- (LIB 6312) and (LIB 6313) Two German civilians, a man and a woman, enter a room and cremate a body, feeding the corpse into the flames. The narrator indicates that this is the crematory of the city cemetery of Hanover (Hanover-Ahlem, a subcamp of Neuengamme), where the bodies of slave laborers were cremated. The man has been doing this work [Heizer] since 1924 and will be interviewed by US Captain D.C. Nolan and an interpreter, Lieutenant A. Ackerman. An American soldier carrying a movie camera is briefly visible in the frame. After the body is cremated Nolan and Ackerman ask questions of the cemetery worker. He says he has been working here twelve years and that 384 people from the concentration camp have been cremated here. At the soldiers' request, the man brings the records of those cremated for the soldiers to examine. The records [Totenzettel] are small cards that list the name, birth place, and reason for death for each prisoner. A small string is attached to each card.
Another civilian enters the room and is interrogated. The man says he is the director of the cemetery and that his job was to bury all of the bodies that were brought to him. The crematory worker reenters, holding the death cards. CU of one of the cards, which indicates that the Polish worker was executed by hanging. CU of the next card, for Symcha Pajczer, a tailor from Łódź, who died of heart failure at the age of 39. Ackerman reads two more of the cards to Nolan, then asks the crematory worker about the role of the cemetery director. The crematory worker says it was the director's job to decide who would be cremated. The director objects and says it was the police who decided who was to be cremated and who not. Ackerman and the director then have a very heated conversation, only some of which Ackerman translates for Nolan. Ackerman demands to know why the bodies were cremated instead of buried. He goes through the cards angrily, scoffing at the causes of death and reacting even more angrily to the names of Jewish victims. He asks the man about the purpose of the little strings attached to the cards and the man says they were attached to the bodies. Ackerman contradicts him and says they come from the Gestapo. The crematory worker confirms that the tags came from the Gestapo. Ackerman says sarcastically that the cemetery director doesn't know anything and asks him how long he has been a member of the party. The director says since 1929 but he finished with the party in 1933. The crematory worker says the director was a Blutorden Traeger (medal awarded to those who participated in Hitler's 1923 putsch attempt) and member of the SS. The director strongly denies this. Ackerman asks the crematory worker to repeat the accusation, then translates this lengthy conversation for Nolan, leaving out some details. He says that the crematory worker seems honest and claims to have been a socialist, and to have saved the death cards in order to prove what had been going on. Ackerman recommends further interrogation of the cemetery director.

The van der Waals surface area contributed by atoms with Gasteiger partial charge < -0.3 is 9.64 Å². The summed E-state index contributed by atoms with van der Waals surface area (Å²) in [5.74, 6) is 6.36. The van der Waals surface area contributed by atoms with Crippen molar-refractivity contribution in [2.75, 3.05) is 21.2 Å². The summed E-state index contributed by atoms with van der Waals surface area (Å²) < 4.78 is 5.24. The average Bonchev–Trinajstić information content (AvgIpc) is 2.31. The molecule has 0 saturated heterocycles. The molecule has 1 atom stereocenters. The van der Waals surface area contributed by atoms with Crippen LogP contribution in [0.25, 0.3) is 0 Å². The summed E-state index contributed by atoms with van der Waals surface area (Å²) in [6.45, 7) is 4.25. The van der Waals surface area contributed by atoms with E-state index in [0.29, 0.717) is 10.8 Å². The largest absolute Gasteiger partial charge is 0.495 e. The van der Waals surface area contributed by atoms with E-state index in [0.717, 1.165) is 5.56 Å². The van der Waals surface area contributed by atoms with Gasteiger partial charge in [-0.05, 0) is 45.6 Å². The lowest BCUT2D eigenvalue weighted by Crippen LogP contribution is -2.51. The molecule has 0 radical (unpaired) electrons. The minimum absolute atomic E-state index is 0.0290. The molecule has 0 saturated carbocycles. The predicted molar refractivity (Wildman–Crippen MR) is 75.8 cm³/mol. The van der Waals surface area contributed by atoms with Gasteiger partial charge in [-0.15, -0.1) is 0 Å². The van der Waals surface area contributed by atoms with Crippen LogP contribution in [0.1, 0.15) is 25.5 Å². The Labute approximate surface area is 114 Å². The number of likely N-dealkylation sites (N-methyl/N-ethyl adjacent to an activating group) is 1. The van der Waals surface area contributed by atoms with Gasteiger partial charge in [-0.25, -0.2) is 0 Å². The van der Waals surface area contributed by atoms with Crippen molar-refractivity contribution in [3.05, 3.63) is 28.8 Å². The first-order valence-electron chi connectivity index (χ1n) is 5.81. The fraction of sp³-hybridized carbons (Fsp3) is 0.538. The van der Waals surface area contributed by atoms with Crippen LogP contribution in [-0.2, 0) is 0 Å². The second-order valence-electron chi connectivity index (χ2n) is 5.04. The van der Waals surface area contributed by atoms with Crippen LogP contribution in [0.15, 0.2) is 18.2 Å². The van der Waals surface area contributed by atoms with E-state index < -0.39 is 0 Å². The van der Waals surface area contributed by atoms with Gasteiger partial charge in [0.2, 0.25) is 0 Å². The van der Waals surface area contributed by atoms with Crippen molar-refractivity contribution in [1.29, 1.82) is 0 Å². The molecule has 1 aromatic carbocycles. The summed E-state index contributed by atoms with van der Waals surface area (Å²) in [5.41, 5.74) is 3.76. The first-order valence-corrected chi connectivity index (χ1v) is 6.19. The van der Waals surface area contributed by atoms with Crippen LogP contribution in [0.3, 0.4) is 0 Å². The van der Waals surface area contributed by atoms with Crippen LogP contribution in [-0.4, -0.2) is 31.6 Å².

- Accessed at United States Holocaust Memorial Museum, courtesy of National Archives & Records Administration
United States. Army. Signal Corps.